To determine associations of diet, physical activity and television (TV) viewing time with obesity among aboriginal and non-aboriginal youth in conjunction with socio-economic variables.
Cross-sectional study of differences between aboriginal and non-aboriginal groups and associations between lifestyle and socio-economic factors with obesity were examined.
Population data from the Canadian Community Health Survey Cycle 2·2 conducted in 2004 in the ten provinces of Canada.
A total of 198 aboriginal and 4448 non-aboriginal Canadian youth aged 12–17 years.
Compared to non-aboriginal youth, physical activity participation among aboriginal youth was higher, but consumption of vegetables and dairy products was lower, and more aboriginal youth were ‘high’ TV watchers. Low income adequacy was associated with decreased odds for obesity among aboriginal youth in contrast to higher odds among non-aboriginal youth. Non-aboriginal ‘high’ TV watchers consumed more soft drinks and non-whole-grain products than did ‘low’ TV watchers. Physical activity participation did not differ between ‘high’ and ‘low’ TV watchers for both groups, and was associated with lowered odds for obesity only among aboriginal youth.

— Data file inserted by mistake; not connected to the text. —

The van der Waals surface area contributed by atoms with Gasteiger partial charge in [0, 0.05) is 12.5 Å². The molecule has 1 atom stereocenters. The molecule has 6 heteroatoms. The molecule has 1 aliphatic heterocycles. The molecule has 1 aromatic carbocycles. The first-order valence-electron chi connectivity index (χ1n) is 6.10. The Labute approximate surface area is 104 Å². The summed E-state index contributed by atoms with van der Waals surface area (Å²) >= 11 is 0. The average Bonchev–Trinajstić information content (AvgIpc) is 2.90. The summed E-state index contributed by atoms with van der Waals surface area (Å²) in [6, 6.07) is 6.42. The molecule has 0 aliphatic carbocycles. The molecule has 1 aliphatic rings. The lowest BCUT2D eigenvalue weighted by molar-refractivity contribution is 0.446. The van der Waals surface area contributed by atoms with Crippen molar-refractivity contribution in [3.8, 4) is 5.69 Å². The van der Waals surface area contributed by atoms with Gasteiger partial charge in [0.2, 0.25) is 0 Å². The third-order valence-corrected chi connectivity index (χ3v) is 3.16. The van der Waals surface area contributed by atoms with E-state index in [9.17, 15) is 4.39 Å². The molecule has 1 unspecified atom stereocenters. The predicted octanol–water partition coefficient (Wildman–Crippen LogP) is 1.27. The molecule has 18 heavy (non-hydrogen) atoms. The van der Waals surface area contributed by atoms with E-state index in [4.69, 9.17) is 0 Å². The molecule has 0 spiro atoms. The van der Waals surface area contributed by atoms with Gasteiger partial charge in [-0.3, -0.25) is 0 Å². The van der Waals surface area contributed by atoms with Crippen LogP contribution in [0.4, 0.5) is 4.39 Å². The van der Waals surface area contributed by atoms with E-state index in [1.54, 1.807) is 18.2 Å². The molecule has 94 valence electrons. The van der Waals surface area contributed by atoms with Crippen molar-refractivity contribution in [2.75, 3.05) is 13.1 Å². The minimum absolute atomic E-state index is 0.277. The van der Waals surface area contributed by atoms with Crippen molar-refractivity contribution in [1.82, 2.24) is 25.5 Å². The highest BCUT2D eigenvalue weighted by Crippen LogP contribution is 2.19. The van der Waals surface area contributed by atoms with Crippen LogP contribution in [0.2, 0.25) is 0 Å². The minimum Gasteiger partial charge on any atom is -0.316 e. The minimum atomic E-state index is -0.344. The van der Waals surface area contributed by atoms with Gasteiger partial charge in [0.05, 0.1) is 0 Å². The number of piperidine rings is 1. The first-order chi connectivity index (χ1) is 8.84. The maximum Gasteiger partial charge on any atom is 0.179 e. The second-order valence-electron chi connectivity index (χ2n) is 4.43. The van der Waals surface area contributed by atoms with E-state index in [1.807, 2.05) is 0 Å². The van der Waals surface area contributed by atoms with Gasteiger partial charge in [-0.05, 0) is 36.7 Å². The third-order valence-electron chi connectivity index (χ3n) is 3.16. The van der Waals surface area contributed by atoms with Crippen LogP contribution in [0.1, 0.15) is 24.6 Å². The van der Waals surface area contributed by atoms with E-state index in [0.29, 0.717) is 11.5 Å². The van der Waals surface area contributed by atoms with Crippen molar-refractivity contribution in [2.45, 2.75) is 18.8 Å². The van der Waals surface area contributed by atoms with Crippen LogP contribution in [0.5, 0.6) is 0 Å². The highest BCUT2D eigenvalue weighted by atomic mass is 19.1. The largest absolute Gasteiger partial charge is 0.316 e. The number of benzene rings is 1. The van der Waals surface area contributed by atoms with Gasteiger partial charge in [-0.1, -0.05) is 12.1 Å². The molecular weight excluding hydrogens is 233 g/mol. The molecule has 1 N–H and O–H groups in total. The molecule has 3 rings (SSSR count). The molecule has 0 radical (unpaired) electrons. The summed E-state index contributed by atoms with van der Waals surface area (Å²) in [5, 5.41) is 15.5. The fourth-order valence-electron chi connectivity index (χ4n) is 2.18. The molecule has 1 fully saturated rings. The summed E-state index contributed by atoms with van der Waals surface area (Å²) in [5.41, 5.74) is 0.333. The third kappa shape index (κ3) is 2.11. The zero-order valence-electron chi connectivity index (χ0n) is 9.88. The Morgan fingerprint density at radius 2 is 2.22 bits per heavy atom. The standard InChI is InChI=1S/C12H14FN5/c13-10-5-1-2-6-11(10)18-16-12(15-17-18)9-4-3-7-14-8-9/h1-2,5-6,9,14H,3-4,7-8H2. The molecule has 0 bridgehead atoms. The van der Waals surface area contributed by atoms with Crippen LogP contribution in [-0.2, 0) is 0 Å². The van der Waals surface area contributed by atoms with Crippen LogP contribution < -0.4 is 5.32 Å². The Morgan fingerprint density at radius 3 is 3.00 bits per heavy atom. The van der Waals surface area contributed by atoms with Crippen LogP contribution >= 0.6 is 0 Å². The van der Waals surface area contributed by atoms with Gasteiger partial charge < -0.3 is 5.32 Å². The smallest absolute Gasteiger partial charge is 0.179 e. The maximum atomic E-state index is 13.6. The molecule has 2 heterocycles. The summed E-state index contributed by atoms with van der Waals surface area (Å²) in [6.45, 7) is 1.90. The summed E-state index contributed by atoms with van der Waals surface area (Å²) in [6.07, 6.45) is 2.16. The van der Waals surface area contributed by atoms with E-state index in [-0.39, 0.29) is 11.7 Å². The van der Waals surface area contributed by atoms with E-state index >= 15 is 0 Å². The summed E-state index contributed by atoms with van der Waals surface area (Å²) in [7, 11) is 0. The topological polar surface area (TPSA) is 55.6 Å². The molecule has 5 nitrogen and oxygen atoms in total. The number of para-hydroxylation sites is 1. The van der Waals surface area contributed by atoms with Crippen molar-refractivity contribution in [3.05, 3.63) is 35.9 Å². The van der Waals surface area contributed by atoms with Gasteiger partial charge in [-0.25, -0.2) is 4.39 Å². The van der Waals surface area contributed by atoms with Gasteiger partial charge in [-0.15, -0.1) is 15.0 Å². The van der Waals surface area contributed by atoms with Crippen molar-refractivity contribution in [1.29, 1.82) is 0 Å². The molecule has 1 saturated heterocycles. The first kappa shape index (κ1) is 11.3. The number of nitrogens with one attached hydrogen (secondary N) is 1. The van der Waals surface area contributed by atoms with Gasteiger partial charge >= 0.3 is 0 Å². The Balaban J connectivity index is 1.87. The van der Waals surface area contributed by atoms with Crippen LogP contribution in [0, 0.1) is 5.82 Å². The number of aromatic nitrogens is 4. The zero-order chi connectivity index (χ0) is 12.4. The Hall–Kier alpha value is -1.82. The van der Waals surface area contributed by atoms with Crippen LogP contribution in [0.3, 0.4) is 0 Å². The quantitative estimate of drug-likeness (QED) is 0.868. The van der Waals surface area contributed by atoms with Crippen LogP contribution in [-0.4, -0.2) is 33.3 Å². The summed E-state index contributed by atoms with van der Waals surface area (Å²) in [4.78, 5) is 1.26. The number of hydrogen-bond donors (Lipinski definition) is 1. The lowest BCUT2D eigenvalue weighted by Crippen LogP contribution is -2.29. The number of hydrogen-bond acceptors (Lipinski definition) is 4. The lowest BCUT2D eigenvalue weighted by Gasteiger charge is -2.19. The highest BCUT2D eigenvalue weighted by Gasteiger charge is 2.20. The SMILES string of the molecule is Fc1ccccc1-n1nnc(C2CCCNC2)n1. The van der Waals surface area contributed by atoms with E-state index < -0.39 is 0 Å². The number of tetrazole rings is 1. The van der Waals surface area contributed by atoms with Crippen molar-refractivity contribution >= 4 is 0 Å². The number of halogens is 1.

Sociodemographic and lifestyle risk factors associated with obesity differ between aboriginal and non-aboriginal youth. These findings may be useful for guiding intervention efforts.
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